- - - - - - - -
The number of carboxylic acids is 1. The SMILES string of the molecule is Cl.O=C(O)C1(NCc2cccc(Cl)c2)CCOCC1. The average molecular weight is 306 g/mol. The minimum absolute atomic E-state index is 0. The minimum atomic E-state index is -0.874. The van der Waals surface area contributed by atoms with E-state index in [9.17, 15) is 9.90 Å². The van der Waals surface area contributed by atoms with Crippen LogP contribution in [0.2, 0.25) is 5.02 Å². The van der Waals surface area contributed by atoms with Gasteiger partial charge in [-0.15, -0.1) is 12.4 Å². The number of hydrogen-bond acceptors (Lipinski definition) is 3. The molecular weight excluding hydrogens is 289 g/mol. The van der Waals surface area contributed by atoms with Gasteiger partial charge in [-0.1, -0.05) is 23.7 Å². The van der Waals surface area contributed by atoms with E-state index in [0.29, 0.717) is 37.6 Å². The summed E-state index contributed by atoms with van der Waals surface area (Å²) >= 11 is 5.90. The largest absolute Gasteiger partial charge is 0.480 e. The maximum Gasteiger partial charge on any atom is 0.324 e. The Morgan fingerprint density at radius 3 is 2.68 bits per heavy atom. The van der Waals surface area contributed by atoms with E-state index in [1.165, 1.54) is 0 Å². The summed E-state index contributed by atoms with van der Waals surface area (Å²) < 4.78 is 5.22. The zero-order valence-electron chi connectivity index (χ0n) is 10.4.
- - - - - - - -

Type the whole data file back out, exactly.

The number of carboxylic acids is 1. The SMILES string of the molecule is Cl.O=C(O)C1(NCc2cccc(Cl)c2)CCOCC1. The average molecular weight is 306 g/mol. The minimum absolute atomic E-state index is 0. The minimum atomic E-state index is -0.874. The van der Waals surface area contributed by atoms with E-state index in [9.17, 15) is 9.90 Å². The van der Waals surface area contributed by atoms with Crippen LogP contribution in [0.2, 0.25) is 5.02 Å². The van der Waals surface area contributed by atoms with Gasteiger partial charge in [-0.15, -0.1) is 12.4 Å². The number of hydrogen-bond acceptors (Lipinski definition) is 3. The molecular weight excluding hydrogens is 289 g/mol. The van der Waals surface area contributed by atoms with Gasteiger partial charge in [-0.1, -0.05) is 23.7 Å². The van der Waals surface area contributed by atoms with E-state index in [0.29, 0.717) is 37.6 Å². The summed E-state index contributed by atoms with van der Waals surface area (Å²) >= 11 is 5.90. The largest absolute Gasteiger partial charge is 0.480 e. The maximum Gasteiger partial charge on any atom is 0.324 e. The Morgan fingerprint density at radius 3 is 2.68 bits per heavy atom. The van der Waals surface area contributed by atoms with E-state index in [1.165, 1.54) is 0 Å². The summed E-state index contributed by atoms with van der Waals surface area (Å²) < 4.78 is 5.22. The zero-order valence-electron chi connectivity index (χ0n) is 10.4.